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Unsupervised Morphological Segmentation and Part-of-Speech Tagging for Low-Resource Scenarios

Eskander, Ramy

With the high cost of manually labeling data and the increasing interest in low-resource languages, for which human annotators might not be even available, unsupervised approaches have become essential for processing a typologically diverse set of languages, whether high-resource or low-resource. In this work, we propose new fully unsupervised approaches for two tasks in morphology: unsupervised morphological segmentation and unsupervised cross-lingual part-of-speech (POS) tagging, which have been two essential subtasks for several downstream NLP applications, such as machine translation, speech recognition, information extraction and question answering.

We propose a new unsupervised morphological-segmentation approach that utilizes Adaptor Grammars (AGs), nonparametric Bayesian models that generalize probabilistic context-free grammars (PCFGs), where a PCFG models word structure in the task of morphological segmentation. We implement the approach as a publicly available morphological-segmentation framework, MorphAGram, that enables unsupervised morphological segmentation through the use of several proposed language-independent grammars. In addition, the framework allows for the use of scholar knowledge, when available, in the form of affixes that can be seeded into the grammars. The framework handles the cases when the scholar-seeded knowledge is either generated from language resources, possibly by someone who does not know the language, as weak linguistic priors, or generated by an expert in the underlying language as strong linguistic priors. Another form of linguistic priors is the design of a grammar that models language-dependent specifications. We also propose a fully unsupervised learning setting that approximates the effect of scholar-seeded knowledge through self-training. Moreover, since there is no single grammar that works best across all languages, we propose an approach that picks a nearly optimal configuration (a learning setting and a grammar) for an unseen language, a language that is not part of the development. Finally, we examine multilingual learning for unsupervised morphological segmentation in low-resource setups.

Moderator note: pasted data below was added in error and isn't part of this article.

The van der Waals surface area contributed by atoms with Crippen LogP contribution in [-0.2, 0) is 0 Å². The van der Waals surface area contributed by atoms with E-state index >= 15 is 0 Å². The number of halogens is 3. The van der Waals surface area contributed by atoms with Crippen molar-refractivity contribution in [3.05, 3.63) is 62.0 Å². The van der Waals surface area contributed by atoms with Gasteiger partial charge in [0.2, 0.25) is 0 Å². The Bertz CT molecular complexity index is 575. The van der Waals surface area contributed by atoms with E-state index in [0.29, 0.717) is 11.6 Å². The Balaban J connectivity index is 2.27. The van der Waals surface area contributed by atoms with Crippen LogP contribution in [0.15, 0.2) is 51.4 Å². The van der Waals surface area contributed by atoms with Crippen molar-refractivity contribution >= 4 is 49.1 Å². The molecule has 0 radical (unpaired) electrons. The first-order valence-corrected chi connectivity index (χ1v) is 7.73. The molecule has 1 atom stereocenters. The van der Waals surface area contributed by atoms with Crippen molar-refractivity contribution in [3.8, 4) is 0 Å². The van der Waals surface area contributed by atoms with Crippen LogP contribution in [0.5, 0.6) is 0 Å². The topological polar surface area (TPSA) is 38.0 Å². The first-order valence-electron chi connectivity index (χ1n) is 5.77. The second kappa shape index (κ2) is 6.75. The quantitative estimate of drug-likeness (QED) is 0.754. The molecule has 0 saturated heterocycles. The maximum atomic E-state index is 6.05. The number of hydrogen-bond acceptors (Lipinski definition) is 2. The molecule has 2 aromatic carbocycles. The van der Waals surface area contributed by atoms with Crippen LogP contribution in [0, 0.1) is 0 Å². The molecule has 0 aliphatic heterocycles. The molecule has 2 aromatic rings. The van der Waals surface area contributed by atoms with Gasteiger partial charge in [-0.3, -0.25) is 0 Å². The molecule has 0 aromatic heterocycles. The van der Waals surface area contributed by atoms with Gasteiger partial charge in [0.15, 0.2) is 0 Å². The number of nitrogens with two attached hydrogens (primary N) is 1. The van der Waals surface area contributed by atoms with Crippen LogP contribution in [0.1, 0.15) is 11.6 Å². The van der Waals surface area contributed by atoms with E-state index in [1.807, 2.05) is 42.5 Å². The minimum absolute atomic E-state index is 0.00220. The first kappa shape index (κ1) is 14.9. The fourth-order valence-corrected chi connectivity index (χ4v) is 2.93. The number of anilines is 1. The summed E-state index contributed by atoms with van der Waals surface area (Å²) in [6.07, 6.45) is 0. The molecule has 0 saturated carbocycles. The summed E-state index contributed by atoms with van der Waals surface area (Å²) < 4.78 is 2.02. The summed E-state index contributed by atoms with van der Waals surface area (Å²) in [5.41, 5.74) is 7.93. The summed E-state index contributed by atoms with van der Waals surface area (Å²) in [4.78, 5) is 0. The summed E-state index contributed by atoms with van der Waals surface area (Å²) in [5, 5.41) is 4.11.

For unsupervised POS tagging, two cross-lingual approaches have been widely adapted: 1) annotation projection, where POS annotations are projected across an aligned parallel text from a source language for which a POS tagger is accessible to the target one prior to training a POS model; and 2) zero-shot model transfer, where a model of a source language is directly applied on texts in the target language. We propose an end-to-end architecture for unsupervised cross-lingual POS tagging via annotation projection in truly low-resource scenarios that do not assume access to parallel corpora that are large in size or represent a specific domain. We integrate and expand the best practices in alignment and projection and design a rich neural architecture that exploits non-contextualized and transformer-based contextualized word embeddings, affix embeddings and word-cluster embeddings. Additionally, since parallel data might be available between the target language and multiple source ones, as in the case of the Bible, we propose different approaches for learning from multiple sources. Finally, we combine our work on unsupervised morphological segmentation and unsupervised cross-lingual POS tagging by conducting unsupervised stem-based cross-lingual POS tagging via annotation projection, which relies on the stem as the core unit of abstraction for alignment and projection, which is beneficial to low-resource morphologically complex languages. We also examine morpheme-based alignment and projection, the use of linguistic priors towards better POS models and the use of segmentation information as learning features in the neural architecture.

We conduct comprehensive evaluation and analysis to assess the performance of our approaches of unsupervised morphological segmentation and unsupervised POS tagging and show that they achieve the state-of-the-art performance for the two morphology tasks when evaluated on a large set of languages of different typologies: analytic, fusional, agglutinative and synthetic/polysynthetic.

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More About This Work

Academic Units
Computer Science
Thesis Advisors
Muresan, Smaranda
McKeown, Kathleen
Degree
Ph.D., Columbia University
Published Here
October 20, 2021